5. The competition will push it
As Microsoft, Yahoo and just about every other prominent company with Web interests has found, trying to beat Google is daunting and, in most cases, ends in failure. But it’s entirely possible that Google’s privacy woes could be a weapon that Microsoft and its cohorts can use to take Google down a notch or two. Just as Opera Software took aim at Microsoft’s Internet Explorer in its recent complaints in Europe over competition issues, Microsoft could take a similar approach against Google.
6. Size is everything
If Google were still a small search company that wanted to change the Web, its privacy troubles wouldn’t matter all that much. But it’s not. Google is now one of the most important companies in the entire industry. It’s also the benchmark by which all other Web companies are judged. If it’s not being held to a higher standard than some of the other online businesses, then that’s arguably a disservice to Web users. That’s precisely why Google needs to keep protecting privacy as one of its core missions in the future. Its size puts a target on its back whether it likes it or not.
7. There are precedents in place
Google isn’t the first company to deal with regulators regarding privacy. It joins a long list of companies dating back a decade that have been forced to discuss how they do business. That might prove to be troublesome for Google. Since lawmakers have more than enough practice at this kind of thing, they might be more adept at highlighting the troubled areas. They might also be more inclined to focus in on Google. An informed regulator community is damaging to just about any company.
8. It won’t be beloved forever
Google is coasting. The company is still widely beloved around the world, both for its outstanding services and for its stock price, which has helped bolster retirement plans all over the globe. But that level of love can’t last indefinitely. Just look at Microsoft. For years, the software giant was a favorite among consumers and enterprise customers that were able to do more than ever with a computer. But all that changed as the company grew and started consolidating its power. Microsoft is now disliked around the world and that has cost it dearly. It may only be a matter of time before Google experiences the same shift in opinion.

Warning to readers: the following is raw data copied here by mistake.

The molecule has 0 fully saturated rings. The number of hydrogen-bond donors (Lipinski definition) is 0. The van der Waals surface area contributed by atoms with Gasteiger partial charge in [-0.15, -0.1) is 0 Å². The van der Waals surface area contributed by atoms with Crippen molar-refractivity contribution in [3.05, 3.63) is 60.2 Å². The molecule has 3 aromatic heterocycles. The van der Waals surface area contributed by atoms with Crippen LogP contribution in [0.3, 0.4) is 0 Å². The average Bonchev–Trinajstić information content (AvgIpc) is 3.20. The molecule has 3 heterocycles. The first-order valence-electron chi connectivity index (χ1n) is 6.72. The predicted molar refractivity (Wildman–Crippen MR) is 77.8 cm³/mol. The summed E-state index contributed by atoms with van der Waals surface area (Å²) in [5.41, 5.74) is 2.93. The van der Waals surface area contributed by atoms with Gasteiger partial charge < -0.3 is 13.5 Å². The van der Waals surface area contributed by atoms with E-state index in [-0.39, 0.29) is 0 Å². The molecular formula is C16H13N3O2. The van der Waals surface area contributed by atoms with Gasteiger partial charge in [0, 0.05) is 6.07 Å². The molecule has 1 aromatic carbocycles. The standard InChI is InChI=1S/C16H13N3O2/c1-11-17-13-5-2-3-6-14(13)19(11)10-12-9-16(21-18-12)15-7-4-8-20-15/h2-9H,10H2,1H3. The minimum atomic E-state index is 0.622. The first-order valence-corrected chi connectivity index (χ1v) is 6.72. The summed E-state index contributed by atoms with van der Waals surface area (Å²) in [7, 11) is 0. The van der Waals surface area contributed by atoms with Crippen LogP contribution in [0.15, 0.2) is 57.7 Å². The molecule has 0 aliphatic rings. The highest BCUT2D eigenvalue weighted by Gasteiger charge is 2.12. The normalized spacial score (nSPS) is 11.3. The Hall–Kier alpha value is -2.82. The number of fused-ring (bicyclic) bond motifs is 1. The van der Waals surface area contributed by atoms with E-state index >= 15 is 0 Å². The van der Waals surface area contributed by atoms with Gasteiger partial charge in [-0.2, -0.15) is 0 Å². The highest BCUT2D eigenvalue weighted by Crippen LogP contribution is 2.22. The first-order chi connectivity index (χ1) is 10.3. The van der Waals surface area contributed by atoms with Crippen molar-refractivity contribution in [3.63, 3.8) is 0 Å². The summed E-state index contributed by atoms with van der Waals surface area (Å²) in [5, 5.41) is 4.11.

9. It’s not always easy to be the good company
All in all, Google has done wonders for the tech industry. It has pushed the cloud forward, revolutionized search and transformed the way people interact with Websites. But being the good company isn’t always easy. Whenever there is a slip-up or something goes awry, it’s magnified for the simple reason that it’s not expected from such a company. Eventually, small problems could be blown out of proportion because of the perception of Google’s brand. Fair or not, the company will need to deal with that.
10. Facebook could make it worse
It’s important to remember that Google isn’t the only company facing privacy complaints on the Web. Currently, Facebook is dealing with an even greater privacy issue that could come to define the social network’s year. And depending on how that goes, it could cause lawmakers and privacy advocates to seek out other areas where user privacy is potentially being violated. Look for Google’s services to be first on that list.